But if we skip ahead a mere 10 years to 1972, we see that this unalterable top 10 list is much changed. To begin with, 500 home runs has now become the essence of greatness: none of the best of the best have hit fewer than 512 home runs, & in fact Mel Ott, the great Giant, has slipped out of the “region of fixed stars,” while newcomers Ernie Banks, Frank Robinson, Harmon Killebrew, Willie Mays & Hank Aaron have entered the realm of immutable greatness—in fact, Aaron & Mays have both surpassed the 600 home run barrier & stand on a threshold to Ruth’s 714 empyrean. In fact, eight of the ten members of this group had playing careers that included at least some of the 1960s.

By 1982, the list had grown to 11, simply because Ernie Banks & Eddie Matthews remained tied for the final spot with 512, while Willie McCovey had also joined the group. Actually, this configuration obtained from 1979 thru 1984 (the only change being that McCovey hit one more home run to tie Ted Williams at 521); & I’d say it was this grouping that dates from around 1972 that has been formulated in more recent memory into the concept that 500 home runs is a numerical form that is the essence of a Hall of Fame slugger. Certainly that wasn’t the case when the Hall of Fame accepted its first inductees for enshrinement in 1936; at the end of the 1936 season, only Ruth had surpassed 500 home runs (he already had his 714, having retired in 1935.) Lou Gehrig was the only other major league player who had surpassed 400 home runs at that time.

 & indeed, Ruth was the only inductee in 1936 who had amassed what we’d consider a remarkable number of home runs; the two other position players named were Ty Cobb (who got the highest percentage of votes & had 117 career home runs) & Honus Wagner (101 home runs—which as late as 1922 had him in a tie for 10th place all-time!) The next player inducted who’d be considered a slugger by today’s standards was Lou Gehrig in 1939 (with his 493 home runs in a career cut short by the terrible disease that has been given his name); following Gehrig, the next that would even come close to being a slugger by today’s definitions would be Rogers Hornsby in 1942 (301 career home runs, which kept him in the top 10 thru 1952); & then finally the next two 500 home run hitters, Jimmie Foxx & Mel Ott in 1951.

But recently, 500 home runs has come to be seen differently: the region of fixed stars is no longer immutable (not, as we see now, that it ever really was!) As of this writing, only four of the eleven men found on the 500 home run list in the defining post 1972 period are still among these greatest of the great: Ruth, Aaron, Mays & Frank Robinson.

Just as Brahe observed that changes occurred in the so-called region of fixed stars, we observe that changes have occurred to 500 home runs—whereas there were three such players 50 years ago, there are now 25 (& soon 26, as Albert Pujols is only another good season away from the total): a 1150% increase. We don’t seem to accept that there can be 25 players among the unquestionably great—three, yes; a dozen, yes. Even when the list expanded to include Mike Schmidt & Reggie Jackson in the 1980s, consensus didn’t waver. But when Rafael Palmeiro ended his career with 569 home runs & Gary Sheffield retired with 509, there was a growing contrary consensus that 500 was no longer the immutable figure we had thought. In addition, when the names of several of the players who have achieved 500 home runs (& in some cases, 600 or 700) within the past decade were also linked to rampant use of performance-enhancing drugs, then the supernova had exploded. What did it mean that Barry Bonds hit more home runs than any player in major league history (762) when there is a large amount of circumstantial evidence pointing to his use of such substances? What does it mean that Alex Rodriguez has hit 647 to date or that Mark McGwire hit 583, when they admitted themselves to the use of these drugs; what does Palmeiro’s total mean in the light of a failed drug test?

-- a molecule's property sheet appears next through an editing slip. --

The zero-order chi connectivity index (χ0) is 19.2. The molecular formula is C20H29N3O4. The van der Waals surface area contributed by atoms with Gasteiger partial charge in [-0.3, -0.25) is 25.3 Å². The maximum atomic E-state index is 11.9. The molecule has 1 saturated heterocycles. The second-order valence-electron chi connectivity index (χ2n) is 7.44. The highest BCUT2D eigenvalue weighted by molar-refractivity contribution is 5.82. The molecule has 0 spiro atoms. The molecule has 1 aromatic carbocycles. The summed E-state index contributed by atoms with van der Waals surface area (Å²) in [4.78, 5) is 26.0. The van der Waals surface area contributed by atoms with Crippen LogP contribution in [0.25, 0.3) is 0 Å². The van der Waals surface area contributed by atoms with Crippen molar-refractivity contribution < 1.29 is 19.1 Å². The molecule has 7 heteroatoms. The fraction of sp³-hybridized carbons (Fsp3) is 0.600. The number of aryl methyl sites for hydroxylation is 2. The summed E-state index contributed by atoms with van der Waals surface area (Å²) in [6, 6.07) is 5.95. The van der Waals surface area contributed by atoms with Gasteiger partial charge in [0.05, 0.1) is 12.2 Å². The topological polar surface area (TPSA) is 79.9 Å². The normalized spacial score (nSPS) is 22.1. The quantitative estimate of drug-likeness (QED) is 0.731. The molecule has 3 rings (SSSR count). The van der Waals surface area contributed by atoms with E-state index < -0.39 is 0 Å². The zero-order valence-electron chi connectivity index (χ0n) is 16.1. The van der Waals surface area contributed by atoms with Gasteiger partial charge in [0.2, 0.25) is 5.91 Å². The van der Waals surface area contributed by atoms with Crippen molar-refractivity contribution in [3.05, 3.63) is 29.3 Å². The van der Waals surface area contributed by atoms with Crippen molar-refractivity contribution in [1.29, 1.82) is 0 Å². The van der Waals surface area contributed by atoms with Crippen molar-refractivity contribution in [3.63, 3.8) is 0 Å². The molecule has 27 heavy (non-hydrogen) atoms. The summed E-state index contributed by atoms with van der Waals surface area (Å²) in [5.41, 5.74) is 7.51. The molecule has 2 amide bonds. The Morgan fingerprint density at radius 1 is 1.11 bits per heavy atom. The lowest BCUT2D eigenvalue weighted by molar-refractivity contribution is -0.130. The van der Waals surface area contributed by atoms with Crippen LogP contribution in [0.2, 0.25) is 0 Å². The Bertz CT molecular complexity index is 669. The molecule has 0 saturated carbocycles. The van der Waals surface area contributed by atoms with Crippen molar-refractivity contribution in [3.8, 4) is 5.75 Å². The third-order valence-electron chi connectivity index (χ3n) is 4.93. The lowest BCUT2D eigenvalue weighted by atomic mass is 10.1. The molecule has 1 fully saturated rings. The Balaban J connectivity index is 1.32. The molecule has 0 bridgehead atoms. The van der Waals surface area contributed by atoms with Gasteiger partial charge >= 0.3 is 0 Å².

These are interesting questions, of course, tho ones to which we won’t ever really have answers. More to the point in my mind is the fact that, just as there never was an immutable region of fixed stars, the “immutable” meaning of 500 home runs has simply been a historical phenomenon that at most had significance for approximately 50 years of major league baseball’s 136 year history. For that matter, 100 home runs was a very significant figure for about the same amount of time; Harry Stovey became the first player to 100 in 1890, & as recently as 1931 half of the top ten home run hitters of all-time had totals between 169 & 196; 1934 was the first year when a total of 200 was required to make the top ten.

The mutability of meaning & being: even in baseball! 

All images link to their source
  1. Babe Ruth, 1920: Wiki Commons - public domain (Library of Congress)
  2. The Ptolomeic Cosmos (1524 print): Wiki Commons - public domain
  3. Tycho Brahe's star map of the constellation Cassiopeia showing the position of the Supernova of 1572 (the supernova is the large star marked "I"): Wiki Commons - public domain
  4. Mel Ott, 1940 Bowman Gum baseball card: Wiki Commons - public domain (copyright expired, not renewed)
  5. Tycho Brahe: Wiki Commons - public domain
  6. Mark McGwire: "Mark McGwire, St. Louis, 2001. This picture was taken during a Saturday afternoon game against Detroit on July 14, 2001. It depicts McGwire's 10th home run of the season and 564th of his career, moving him ahead of Reggie Jackson for sixth on the all-time list." Wiki Commons - by Rick Dikeman, who publishes it under the under the Creative Commons Attribution-Share Alike 3.0 Unported license.
  7. Harry Stovey on a 1887-1890 Goodwin & Company baseball card (Old Judge (N172)): Wiki Commons - public domain
  8. Composite X-ray and infrared image of the SN 1572 remnant as seen by Chandra X-Ray Observatory, Spitzer Space Telescope, and Calar Alto Observatory: Wiki Commons/NASA - public domain